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Indian Ambassador Mehta (right), hoisting the Indian flag
Indians mark Republic Day ‘Tricolor’ hoisted at Embassy

KUWAIT CITY, Jan 26: Unfurling the Indian ‘Tricolor’ at the Indian mission in Kuwait on the 64th anniversary of India’s Republic Day, the Indian Ambassador to Kuwait His Excellency Satish C. Mehta extended his greetings and good wishes to the Indian community, Kuwaiti friends and well-wishers.
Addressing a large gathering at the embassy grounds the ambassador spoke about the significance of the day for every Indian all over the world because, it invokes sentiment of patriotism and zeal for being an Indian.

It was Jan 26, 1950 — the most important date in Indian history — because on this day the Indian Constitution was promulgated proclaiming India a sovereign, socialist, secular democratic republic securing all its citizens justice, liberty, equality and fraternity and integrity of the nation.

The President of India, in a message said India has changed more in last six decades than in six previous centuries. This is neither accidental nor providential; history shifts its pace when touched by vision. The great dream of raising a new India from the ashes of colonialism reached a historic denouement in 1947; more important, independence became a turning point for an equally dramatic narrative, nation-building.

The foundations were laid through our Constitution, adopted on Jan 26, 1950, which we celebrate each year as Republic Day. Its driving principle was a compact between state and citizen, a powerful public-private partnership nourished by justice, liberty and equality.

India did not win freedom from the British in order to deny freedom to Indians. The Constitution represented a second liberation, this time from the stranglehold of traditional inequity in gender, caste, community, along with other fetters that had chained us for too long.

The difficulties that accompanied the first quantum leap, the Hindu code bill, enacted in 1955 tell their own story. It needed the unflinching commitment of leaders like Jawaharlal Nehru and Babasaheb Ambedkar to push through this remarkable legislation.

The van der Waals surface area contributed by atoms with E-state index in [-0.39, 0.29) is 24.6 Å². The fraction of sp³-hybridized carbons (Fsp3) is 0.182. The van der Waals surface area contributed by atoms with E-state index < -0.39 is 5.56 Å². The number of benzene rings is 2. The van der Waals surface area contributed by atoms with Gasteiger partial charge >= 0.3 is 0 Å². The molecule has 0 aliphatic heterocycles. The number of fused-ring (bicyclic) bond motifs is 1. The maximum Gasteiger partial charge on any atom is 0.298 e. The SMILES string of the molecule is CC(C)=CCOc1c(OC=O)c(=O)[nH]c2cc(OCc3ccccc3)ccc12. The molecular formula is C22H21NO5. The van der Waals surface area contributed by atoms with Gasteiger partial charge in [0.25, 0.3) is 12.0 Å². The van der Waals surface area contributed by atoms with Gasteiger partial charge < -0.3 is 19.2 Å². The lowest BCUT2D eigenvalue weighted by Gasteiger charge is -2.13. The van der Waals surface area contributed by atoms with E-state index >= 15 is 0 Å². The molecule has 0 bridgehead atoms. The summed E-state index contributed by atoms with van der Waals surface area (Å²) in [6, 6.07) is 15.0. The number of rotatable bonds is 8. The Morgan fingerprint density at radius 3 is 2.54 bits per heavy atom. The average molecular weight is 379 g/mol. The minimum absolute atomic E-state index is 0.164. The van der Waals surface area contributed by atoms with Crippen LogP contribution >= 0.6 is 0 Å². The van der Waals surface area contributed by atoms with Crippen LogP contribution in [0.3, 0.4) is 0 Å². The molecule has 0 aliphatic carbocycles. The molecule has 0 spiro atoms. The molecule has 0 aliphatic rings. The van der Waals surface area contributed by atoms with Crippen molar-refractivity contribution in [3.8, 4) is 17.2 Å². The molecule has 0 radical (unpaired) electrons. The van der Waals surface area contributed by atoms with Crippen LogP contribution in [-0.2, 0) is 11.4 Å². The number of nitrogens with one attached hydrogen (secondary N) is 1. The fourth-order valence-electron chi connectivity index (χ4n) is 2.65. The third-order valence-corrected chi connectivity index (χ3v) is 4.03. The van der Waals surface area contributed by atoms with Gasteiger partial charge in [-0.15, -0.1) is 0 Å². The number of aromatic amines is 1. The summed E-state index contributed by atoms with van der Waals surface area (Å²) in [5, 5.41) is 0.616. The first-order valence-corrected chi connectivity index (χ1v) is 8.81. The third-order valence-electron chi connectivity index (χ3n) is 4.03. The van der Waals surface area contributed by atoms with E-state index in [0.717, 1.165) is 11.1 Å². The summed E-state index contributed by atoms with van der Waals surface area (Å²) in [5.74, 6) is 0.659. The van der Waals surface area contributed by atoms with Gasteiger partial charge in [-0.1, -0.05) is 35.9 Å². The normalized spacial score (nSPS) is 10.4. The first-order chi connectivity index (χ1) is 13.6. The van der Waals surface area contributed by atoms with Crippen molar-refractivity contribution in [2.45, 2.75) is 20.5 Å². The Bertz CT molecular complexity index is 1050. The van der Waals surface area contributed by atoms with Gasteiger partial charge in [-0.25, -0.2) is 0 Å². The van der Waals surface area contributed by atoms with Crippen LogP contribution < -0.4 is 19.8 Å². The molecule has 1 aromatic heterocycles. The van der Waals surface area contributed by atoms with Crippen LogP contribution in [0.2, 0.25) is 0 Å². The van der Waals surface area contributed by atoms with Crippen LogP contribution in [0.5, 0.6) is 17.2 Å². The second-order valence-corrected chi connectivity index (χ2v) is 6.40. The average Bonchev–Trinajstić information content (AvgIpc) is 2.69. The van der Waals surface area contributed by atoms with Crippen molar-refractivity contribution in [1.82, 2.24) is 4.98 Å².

Jawaharlal Nehru would later describe this as perhaps the most important achievement of his life. The time has now come to ensure gender equality for every Indian woman. We can neither evade nor abandon this national commitment, for the price of neglect will be high. Vested interests do not surrender easily. The civil society and the government must work together to fulfill this national goal.

He thanked HH the Amir of Kuwait, HH the Crown Prince, the government and the people of Kuwait for bestowing their care and benevolence on the Indian community here and prayed for the health, prosperity and well-being of the Kuwaiti leadership and the friendly people.

Several Indian schools in Kuwait which took part in the ceremony rose to the occasion to make it memorable.

The Indian community schools sang patriotic songs Satyamev Jayate, Vande Mataram, Tum Chalo to Hindustan Chale and Hum Bangali, Hun Punjabi.

The Indian Community All Girls Brass Band, the Bohra Community Bugle Band and the schoolchildren entertained the large gathering.

For the first time there was float display depicting the Indian national bird - the peacock.

By: Paul Francis X. Fernandes Arab Times Staff

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